Chairman of bank set on transforming industry leads discussion of technology revolution with scholars from Harvard, MIT
Francisco González, chairman & CEO of BBVA, presented the book Change: 19 Key Essays on How the Internet Is Changing Our Lives Wednesday afternoon at the Massachusetts Institute of Technology Media Lab. The book, which compiles the views of distinguished specialists from various fields of knowledge, is the sixth edition of an annual series published by BBVA that explores the key issues of our age.
During Wednesday’s presentation, the BBVA chairman & CEO also introduced OpenMind, BBVA’s digital community of knowledge on science, technology, the economy, the environment and humanities. Its implementation three years ago defines BBVA's commitment to improving the life of people in the communities where it operates, he said: “It is a place for everyone to share, discuss and exchange knowledge in an open, democratic and collaborative way.”
González pointed out that “Internet is transforming the economy and business life. Practically every sector, every single business in any part of the world must cope with these changes.”
The magnitude of change in finance has been far less than in other sectors because the industry is tightly regulated, with older customers, and because the significant growth seen in the decades before the crisis has enabled relatively high levels of inefficiency to be maintained, he said. “But a tsunami of change is just around the corner,” González said. “And a whole new league of competitors is starting to spring up, mostly but not exclusively from the online realm.”
González said that while this transformation is a daunting challenge, it is also a great opportunity for today's banks, as the market will be genuinely universal, absorbing the billions of people who currently have no access to financial services. In addition, he said, “banks will be able to extend beyond the traditional financial domain, and potentially offer an endless range of knowledge-based products and services.”
At the BBVA Group, concluded its chairman, “we have been working hard for the past seven years to bring about the change that I believe our industry must urgently address: turning an analog bank, albeit one highly efficient and profitable by 20th-century standards, into one that’s¬¬ focused on knowledge services, thus rising to the far higher and more demanding standards of the 21st century.”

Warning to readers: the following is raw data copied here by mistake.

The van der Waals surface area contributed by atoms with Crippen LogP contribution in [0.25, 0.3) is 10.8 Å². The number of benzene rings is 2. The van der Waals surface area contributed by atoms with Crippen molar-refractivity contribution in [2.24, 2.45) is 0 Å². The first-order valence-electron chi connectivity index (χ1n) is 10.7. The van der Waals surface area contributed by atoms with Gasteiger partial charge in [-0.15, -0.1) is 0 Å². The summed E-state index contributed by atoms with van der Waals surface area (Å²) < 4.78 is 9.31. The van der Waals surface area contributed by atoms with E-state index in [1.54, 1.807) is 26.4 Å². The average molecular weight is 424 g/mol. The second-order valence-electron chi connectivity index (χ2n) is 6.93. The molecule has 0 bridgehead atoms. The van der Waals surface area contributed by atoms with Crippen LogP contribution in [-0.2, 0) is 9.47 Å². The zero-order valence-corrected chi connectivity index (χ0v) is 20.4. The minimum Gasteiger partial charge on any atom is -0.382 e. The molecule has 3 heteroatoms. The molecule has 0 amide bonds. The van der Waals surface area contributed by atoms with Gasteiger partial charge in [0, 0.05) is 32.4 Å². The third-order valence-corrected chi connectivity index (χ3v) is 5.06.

The BBVA chairman was joined at the presentation by two of the authors who contributed to the book, Thomas W. Malone, professor at MIT's Sloan School of Management and director of the MIT Center for Collective Intelligence, and Yochai Benkler, professor of Entrepreneurial Legal Studies at Harvard University.
Thomas Malone focused on the change we are seeing in the way we work. The MIT professor said we are witnessing a revolution in business that may ultimately be as profound as the French Revolution, and for the first time in history, new technologies enable us to enjoy the economic benefits of large organizations without losing our freedom, creativity, motivation and flexibility.
As a result of this transformation, businesses will need to introduce radical changes in the management of human resources to create much more decentralized organizations with higher levels of freedom. There are more and more people who have access to the information they need to decide freely and thus apply their own values to the way they do business. And, Malone said, this means that both economic and human values will be at the core of our way of doing business.
In relation to this transformation of our way of working, Yochai Benkler added that Wikipedia and free open source software are two examples of how the free and open flow of information via the Internet has led to new means of production that treat innovation and creativity as commons and stimulate economic and social change.
Benkler said the most significant organizational innovation that has emerged from the Internet is peer-production, which enables many different people with different motivations to collaborate in shared projects to produce products more complex than those they would have been able to create individually.
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